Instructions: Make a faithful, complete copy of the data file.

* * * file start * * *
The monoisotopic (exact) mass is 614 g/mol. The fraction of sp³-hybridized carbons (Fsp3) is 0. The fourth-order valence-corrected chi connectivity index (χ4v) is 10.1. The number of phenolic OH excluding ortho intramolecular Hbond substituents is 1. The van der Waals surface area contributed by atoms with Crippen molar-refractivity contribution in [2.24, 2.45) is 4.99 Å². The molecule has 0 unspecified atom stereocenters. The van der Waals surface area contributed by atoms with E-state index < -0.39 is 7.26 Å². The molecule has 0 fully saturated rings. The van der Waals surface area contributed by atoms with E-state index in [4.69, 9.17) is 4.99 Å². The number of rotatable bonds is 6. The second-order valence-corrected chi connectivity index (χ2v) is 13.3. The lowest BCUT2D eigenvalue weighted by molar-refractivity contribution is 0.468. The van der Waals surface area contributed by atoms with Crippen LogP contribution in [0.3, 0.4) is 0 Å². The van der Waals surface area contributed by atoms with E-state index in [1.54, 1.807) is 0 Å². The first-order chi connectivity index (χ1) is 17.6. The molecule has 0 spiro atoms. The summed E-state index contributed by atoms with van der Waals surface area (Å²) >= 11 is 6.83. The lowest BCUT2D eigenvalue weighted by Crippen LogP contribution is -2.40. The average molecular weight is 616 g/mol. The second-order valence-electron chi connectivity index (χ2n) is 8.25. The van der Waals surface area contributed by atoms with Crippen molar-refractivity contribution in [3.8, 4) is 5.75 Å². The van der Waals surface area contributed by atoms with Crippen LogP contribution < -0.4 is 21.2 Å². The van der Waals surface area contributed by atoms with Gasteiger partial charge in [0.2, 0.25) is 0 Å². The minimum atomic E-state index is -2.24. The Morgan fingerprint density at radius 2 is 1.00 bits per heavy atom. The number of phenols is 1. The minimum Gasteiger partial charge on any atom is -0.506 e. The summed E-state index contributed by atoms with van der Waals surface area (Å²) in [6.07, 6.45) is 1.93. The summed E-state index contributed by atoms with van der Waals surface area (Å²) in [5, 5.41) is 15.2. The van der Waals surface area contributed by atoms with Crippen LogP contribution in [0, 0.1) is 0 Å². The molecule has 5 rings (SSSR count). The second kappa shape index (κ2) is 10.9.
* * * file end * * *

The monoisotopic (exact) mass is 614 g/mol. The fraction of sp³-hybridized carbons (Fsp3) is 0. The fourth-order valence-corrected chi connectivity index (χ4v) is 10.1. The number of phenolic OH excluding ortho intramolecular Hbond substituents is 1. The van der Waals surface area contributed by atoms with Crippen molar-refractivity contribution in [2.24, 2.45) is 4.99 Å². The molecule has 0 unspecified atom stereocenters. The van der Waals surface area contributed by atoms with E-state index < -0.39 is 7.26 Å². The molecule has 0 fully saturated rings. The van der Waals surface area contributed by atoms with E-state index in [4.69, 9.17) is 4.99 Å². The number of rotatable bonds is 6. The second-order valence-corrected chi connectivity index (χ2v) is 13.3. The lowest BCUT2D eigenvalue weighted by molar-refractivity contribution is 0.468. The van der Waals surface area contributed by atoms with Crippen LogP contribution in [0.3, 0.4) is 0 Å². The van der Waals surface area contributed by atoms with E-state index in [1.54, 1.807) is 0 Å². The first-order chi connectivity index (χ1) is 17.6. The molecule has 0 spiro atoms. The summed E-state index contributed by atoms with van der Waals surface area (Å²) >= 11 is 6.83. The lowest BCUT2D eigenvalue weighted by Crippen LogP contribution is -2.40. The average molecular weight is 616 g/mol. The second-order valence-electron chi connectivity index (χ2n) is 8.25. The van der Waals surface area contributed by atoms with Crippen molar-refractivity contribution in [3.8, 4) is 5.75 Å². The van der Waals surface area contributed by atoms with Crippen LogP contribution < -0.4 is 21.2 Å². The van der Waals surface area contributed by atoms with Gasteiger partial charge in [0.2, 0.25) is 0 Å². The minimum atomic E-state index is -2.24. The Morgan fingerprint density at radius 2 is 1.00 bits per heavy atom. The number of phenols is 1. The minimum Gasteiger partial charge on any atom is -0.506 e. The summed E-state index contributed by atoms with van der Waals surface area (Å²) in [6.07, 6.45) is 1.93. The summed E-state index contributed by atoms with van der Waals surface area (Å²) in [5, 5.41) is 15.2. The van der Waals surface area contributed by atoms with Crippen LogP contribution in [0, 0.1) is 0 Å². The molecule has 5 rings (SSSR count). The second kappa shape index (κ2) is 10.9.